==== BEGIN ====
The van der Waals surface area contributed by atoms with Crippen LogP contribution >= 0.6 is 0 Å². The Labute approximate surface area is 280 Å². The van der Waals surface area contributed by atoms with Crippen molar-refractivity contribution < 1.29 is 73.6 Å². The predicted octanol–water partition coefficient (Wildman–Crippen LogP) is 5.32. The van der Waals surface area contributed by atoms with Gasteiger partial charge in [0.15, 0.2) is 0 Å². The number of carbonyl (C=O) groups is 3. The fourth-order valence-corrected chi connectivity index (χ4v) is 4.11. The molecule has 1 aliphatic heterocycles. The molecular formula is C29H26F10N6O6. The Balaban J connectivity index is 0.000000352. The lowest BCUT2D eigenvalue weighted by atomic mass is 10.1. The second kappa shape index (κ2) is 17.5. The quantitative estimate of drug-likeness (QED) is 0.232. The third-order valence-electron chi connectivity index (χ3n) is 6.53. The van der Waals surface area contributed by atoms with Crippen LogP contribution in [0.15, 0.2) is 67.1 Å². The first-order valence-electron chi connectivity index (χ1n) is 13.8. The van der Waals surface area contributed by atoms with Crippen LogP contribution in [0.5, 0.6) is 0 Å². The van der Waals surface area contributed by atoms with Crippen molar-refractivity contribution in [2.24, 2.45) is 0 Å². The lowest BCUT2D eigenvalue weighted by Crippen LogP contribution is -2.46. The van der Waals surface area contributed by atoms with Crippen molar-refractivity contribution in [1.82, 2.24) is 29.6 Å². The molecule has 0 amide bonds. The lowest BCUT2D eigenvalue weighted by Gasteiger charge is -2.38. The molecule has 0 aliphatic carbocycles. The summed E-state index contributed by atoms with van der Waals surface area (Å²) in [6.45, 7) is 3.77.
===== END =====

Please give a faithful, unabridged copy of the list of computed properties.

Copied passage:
The van der Waals surface area contributed by atoms with Crippen LogP contribution >= 0.6 is 0 Å². The Labute approximate surface area is 280 Å². The van der Waals surface area contributed by atoms with Crippen molar-refractivity contribution < 1.29 is 73.6 Å². The predicted octanol–water partition coefficient (Wildman–Crippen LogP) is 5.32. The van der Waals surface area contributed by atoms with Gasteiger partial charge in [0.15, 0.2) is 0 Å². The number of carbonyl (C=O) groups is 3. The fourth-order valence-corrected chi connectivity index (χ4v) is 4.11. The molecule has 1 aliphatic heterocycles. The molecular formula is C29H26F10N6O6. The Balaban J connectivity index is 0.000000352. The lowest BCUT2D eigenvalue weighted by atomic mass is 10.1. The second kappa shape index (κ2) is 17.5. The quantitative estimate of drug-likeness (QED) is 0.232. The third-order valence-electron chi connectivity index (χ3n) is 6.53. The van der Waals surface area contributed by atoms with Crippen LogP contribution in [0.15, 0.2) is 67.1 Å². The first-order valence-electron chi connectivity index (χ1n) is 13.8. The van der Waals surface area contributed by atoms with Crippen LogP contribution in [0.5, 0.6) is 0 Å². The van der Waals surface area contributed by atoms with Crippen molar-refractivity contribution in [2.24, 2.45) is 0 Å². The lowest BCUT2D eigenvalue weighted by Crippen LogP contribution is -2.46. The van der Waals surface area contributed by atoms with Crippen molar-refractivity contribution in [1.82, 2.24) is 29.6 Å². The molecule has 0 amide bonds. The lowest BCUT2D eigenvalue weighted by Gasteiger charge is -2.38. The molecule has 0 aliphatic carbocycles. The summed E-state index contributed by atoms with van der Waals surface area (Å²) in [6.45, 7) is 3.77.